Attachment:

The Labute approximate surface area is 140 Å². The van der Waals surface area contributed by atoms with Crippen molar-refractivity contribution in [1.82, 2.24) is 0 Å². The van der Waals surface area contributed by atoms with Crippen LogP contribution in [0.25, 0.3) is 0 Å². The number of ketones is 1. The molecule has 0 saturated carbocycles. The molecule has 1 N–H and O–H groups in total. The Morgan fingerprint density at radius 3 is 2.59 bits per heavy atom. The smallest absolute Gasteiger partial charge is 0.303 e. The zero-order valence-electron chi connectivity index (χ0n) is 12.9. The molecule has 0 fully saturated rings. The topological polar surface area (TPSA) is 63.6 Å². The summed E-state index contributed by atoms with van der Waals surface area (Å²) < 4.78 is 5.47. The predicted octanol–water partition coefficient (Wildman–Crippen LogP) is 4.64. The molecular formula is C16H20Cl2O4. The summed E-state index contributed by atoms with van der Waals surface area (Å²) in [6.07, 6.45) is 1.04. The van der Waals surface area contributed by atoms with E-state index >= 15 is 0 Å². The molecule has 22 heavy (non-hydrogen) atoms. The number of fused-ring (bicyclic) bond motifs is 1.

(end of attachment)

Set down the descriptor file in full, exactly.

The Labute approximate surface area is 140 Å². The van der Waals surface area contributed by atoms with Crippen molar-refractivity contribution in [1.82, 2.24) is 0 Å². The van der Waals surface area contributed by atoms with Crippen LogP contribution in [0.25, 0.3) is 0 Å². The number of ketones is 1. The molecule has 0 saturated carbocycles. The molecule has 1 N–H and O–H groups in total. The Morgan fingerprint density at radius 3 is 2.59 bits per heavy atom. The smallest absolute Gasteiger partial charge is 0.303 e. The zero-order valence-electron chi connectivity index (χ0n) is 12.9. The molecule has 0 fully saturated rings. The topological polar surface area (TPSA) is 63.6 Å². The summed E-state index contributed by atoms with van der Waals surface area (Å²) < 4.78 is 5.47. The predicted octanol–water partition coefficient (Wildman–Crippen LogP) is 4.64. The molecular formula is C16H20Cl2O4. The summed E-state index contributed by atoms with van der Waals surface area (Å²) in [6.07, 6.45) is 1.04. The van der Waals surface area contributed by atoms with E-state index >= 15 is 0 Å². The molecule has 22 heavy (non-hydrogen) atoms. The number of fused-ring (bicyclic) bond motifs is 1.